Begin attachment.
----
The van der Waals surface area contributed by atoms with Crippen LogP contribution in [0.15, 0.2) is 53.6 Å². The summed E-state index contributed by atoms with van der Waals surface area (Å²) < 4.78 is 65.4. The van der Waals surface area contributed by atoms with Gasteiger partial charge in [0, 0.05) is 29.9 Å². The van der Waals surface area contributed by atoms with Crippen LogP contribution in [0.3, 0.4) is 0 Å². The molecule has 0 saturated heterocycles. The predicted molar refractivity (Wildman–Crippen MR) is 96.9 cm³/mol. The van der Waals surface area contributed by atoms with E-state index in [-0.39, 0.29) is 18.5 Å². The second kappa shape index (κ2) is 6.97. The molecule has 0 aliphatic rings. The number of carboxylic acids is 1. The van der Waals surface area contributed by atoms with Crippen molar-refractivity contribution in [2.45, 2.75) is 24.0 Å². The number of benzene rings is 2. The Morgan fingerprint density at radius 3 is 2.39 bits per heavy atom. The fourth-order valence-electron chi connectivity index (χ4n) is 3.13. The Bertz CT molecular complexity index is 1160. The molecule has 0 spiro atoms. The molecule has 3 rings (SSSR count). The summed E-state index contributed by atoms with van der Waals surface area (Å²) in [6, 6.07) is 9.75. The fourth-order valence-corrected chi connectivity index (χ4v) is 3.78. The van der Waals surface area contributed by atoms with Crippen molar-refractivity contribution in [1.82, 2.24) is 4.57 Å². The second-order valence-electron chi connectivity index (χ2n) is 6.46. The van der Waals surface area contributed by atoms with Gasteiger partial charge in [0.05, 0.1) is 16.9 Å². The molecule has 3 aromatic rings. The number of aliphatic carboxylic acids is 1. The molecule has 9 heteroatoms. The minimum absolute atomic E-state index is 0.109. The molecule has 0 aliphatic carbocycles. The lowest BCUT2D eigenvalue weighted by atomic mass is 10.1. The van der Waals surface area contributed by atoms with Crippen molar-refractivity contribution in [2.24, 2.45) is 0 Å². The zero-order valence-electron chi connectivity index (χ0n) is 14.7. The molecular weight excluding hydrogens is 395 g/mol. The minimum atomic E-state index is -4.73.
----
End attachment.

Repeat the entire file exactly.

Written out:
The van der Waals surface area contributed by atoms with Crippen LogP contribution in [0.15, 0.2) is 53.6 Å². The summed E-state index contributed by atoms with van der Waals surface area (Å²) < 4.78 is 65.4. The van der Waals surface area contributed by atoms with Gasteiger partial charge in [0, 0.05) is 29.9 Å². The van der Waals surface area contributed by atoms with Crippen LogP contribution in [0.3, 0.4) is 0 Å². The molecule has 0 saturated heterocycles. The predicted molar refractivity (Wildman–Crippen MR) is 96.9 cm³/mol. The van der Waals surface area contributed by atoms with E-state index in [-0.39, 0.29) is 18.5 Å². The second kappa shape index (κ2) is 6.97. The molecule has 0 aliphatic rings. The number of carboxylic acids is 1. The van der Waals surface area contributed by atoms with Crippen molar-refractivity contribution in [2.45, 2.75) is 24.0 Å². The number of benzene rings is 2. The Morgan fingerprint density at radius 3 is 2.39 bits per heavy atom. The fourth-order valence-electron chi connectivity index (χ4n) is 3.13. The Bertz CT molecular complexity index is 1160. The molecule has 0 spiro atoms. The molecule has 3 rings (SSSR count). The summed E-state index contributed by atoms with van der Waals surface area (Å²) in [6, 6.07) is 9.75. The fourth-order valence-corrected chi connectivity index (χ4v) is 3.78. The van der Waals surface area contributed by atoms with Crippen molar-refractivity contribution in [1.82, 2.24) is 4.57 Å². The second-order valence-electron chi connectivity index (χ2n) is 6.46. The van der Waals surface area contributed by atoms with Gasteiger partial charge in [0.05, 0.1) is 16.9 Å². The molecule has 3 aromatic rings. The number of aliphatic carboxylic acids is 1. The molecule has 9 heteroatoms. The minimum absolute atomic E-state index is 0.109. The molecule has 0 aliphatic carbocycles. The lowest BCUT2D eigenvalue weighted by atomic mass is 10.1. The van der Waals surface area contributed by atoms with Crippen molar-refractivity contribution in [2.24, 2.45) is 0 Å². The zero-order valence-electron chi connectivity index (χ0n) is 14.7. The molecular weight excluding hydrogens is 395 g/mol. The minimum atomic E-state index is -4.73.